Withdrawal from Africa could undermine partnership with France

Withdrawal from Africa could undermine partnership with France
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Much has been written, including in The Hill, about the Pentagon’s consideration of a controversial plan to withdraw America’s forces from Africa, to focus on potential threats from Russia and China. The plan would involve the redeployment of some of the 6,000 to 7,000 troops now operating in a number of countries in and around the Sahel, semi-arid land that stretches across Africa and interposes between the Sahara Desert and the southern African savanna. These troops conduct training missions for African forces and, most critically, support both West African and French troops in their battle against Islamic extremists. 

Secretary of Defense Mark EsperMark EsperPentagon may treat coronavirus patients aboard Navy hospital ship A defining moment in our medical supply chain crisis Military personnel to handle coronavirus patients at facilities in NYC, New Orleans and Dallas MORE has made it clear that not all American forces will depart from the African continent. But he has left open the question of whether they will continue to provide intelligence, surveillance, reconnaissance (ISR), refueling and armed drone support to the roughly 4,500 French forces that are fighting the ISIS- and al Qaeda-linked extremists on the ground in Operation Barkhane. It appears that part of any drawdown would be the closure of the recently opened $110 million airbase in Agadez, Niger, from which American units operate. 

Esper’s reluctance to foreclose any option of withdrawing these support elements led the French minister of the armies, Florence Parly, to remonstrate personally with Esper during their meeting in Washington in late January. As she put it in their joint press conference, “It's a classic case of burden-sharing, where limited U.S. support leverages an immense effort carried out by France and Europe.”

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Actually, it is far more than burden-sharing. It is a continuation of decades of American-French cooperation in Africa that has withstood the political vicissitudes that often have troubled relations between the two powers. During the 1980s, with France long having withdrawn from NATO’s integrated military command, and with French President Francois Mitterrand often at odds with Ronald Reagan, the two countries coordinated military operations against Moammar Gadhafi’s incursions into Chad. Indeed, Mitterrand’s military assistant, and later French chief of staff, Jean Saulnier, was a frequent — and unnoticed — visitor to the Pentagon to coordinate the Franco-American effort in Africa.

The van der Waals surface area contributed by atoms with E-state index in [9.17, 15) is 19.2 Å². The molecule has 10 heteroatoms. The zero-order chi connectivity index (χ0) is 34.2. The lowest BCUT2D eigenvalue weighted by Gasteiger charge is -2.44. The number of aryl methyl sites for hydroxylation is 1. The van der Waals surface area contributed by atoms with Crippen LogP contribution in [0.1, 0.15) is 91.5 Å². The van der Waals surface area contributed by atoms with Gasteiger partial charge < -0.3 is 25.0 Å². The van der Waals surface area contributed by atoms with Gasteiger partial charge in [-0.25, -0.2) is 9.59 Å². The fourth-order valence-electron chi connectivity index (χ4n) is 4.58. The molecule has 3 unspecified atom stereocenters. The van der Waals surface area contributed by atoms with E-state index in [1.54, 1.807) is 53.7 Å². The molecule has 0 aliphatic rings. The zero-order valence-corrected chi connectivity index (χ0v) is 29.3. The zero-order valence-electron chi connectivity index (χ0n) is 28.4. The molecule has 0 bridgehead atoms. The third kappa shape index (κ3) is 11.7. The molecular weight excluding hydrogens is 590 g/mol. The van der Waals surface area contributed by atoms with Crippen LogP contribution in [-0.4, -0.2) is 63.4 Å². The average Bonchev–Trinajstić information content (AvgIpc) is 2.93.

Again, during the presidency of Jacques Chirac, French opposition to the American invasion of Iraq did not prevent ongoing cooperation between the two countries’ militaries. In particular, the French and American navies worked closely together, especially in the Indian Ocean, where the islands of Reunion and Mayotte are French overseas departments with the same status as Metropolitan France. 

There is a growing consensus in the Pentagon that France currently is America’s strongest European ally. It plays a major role in the NATO’s military leadership; a top French officer has led NATO’s Allied Transformation Command since 2009, when France rejoined the alliance’s military command. Should the United States withdraw its support for France’s counterterrorism operations in the Sahel, the door would be left wide open for Islamic extremist groups to further terrorize and destabilize the pro-Western governments of the region. 

Moreover, Russia has begun to make its presence felt in the Sahel as well. For example, Moscow has offered to sell equipment to the Central African Republic, which has come under increasing attacks from Mali-based Islamic terrorists. The CAR’s forces are trained by militaries from European Union states, but do not receive equipment from the EU. Several EU states, particularly Russia’s Nordic neighbors, view Moscow’s offer to the CAR with great apprehension.

No less worrisome would be the threat to the longstanding military relationship that has operated successfully below the political radars of both countries. France has made it clear that it needs the support it receives from the United States; its own forces are stretched to the limit over the Sahel’s wide geographic swath. Whether France could continue its African operations would become an open question.

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It is time that the Pentagon made it clear that it will not cease its support for French counterterrorism efforts in Africa. American support for these operations involves less than 1,000 troops — in other words, less than a battalion. The leverage that this small force provides to the War on Terror far exceeds their potential marginal contribution to a deterrent posture in either Europe or East Asia. 

President TrumpDonald John TrumpTrump fires intelligence community inspector general who flagged Ukraine whistleblower complaint Trump organization has laid off over 1000 employees due to pandemic: report Trump invokes Defense Production Act to prevent export of surgical masks, gloves MORE is determined to draw down most of the 10,000 American forces in Afghanistan. Let those forces be the source of additional units that could deploy to deter Russia or China, and let the small units in Africa continue to bolster what continues to be a critical military partnership between America and its oldest ally.

Dov S. Zakheim is a senior adviser at the Center for Strategic and International Studies and vice chairman of the board for the Foreign Policy Research Institute. He was under secretary of Defense (comptroller) and chief financial officer for the Department of Defense from 2001 to 2004 and a deputy under secretary of Defense from 1985 to 1987.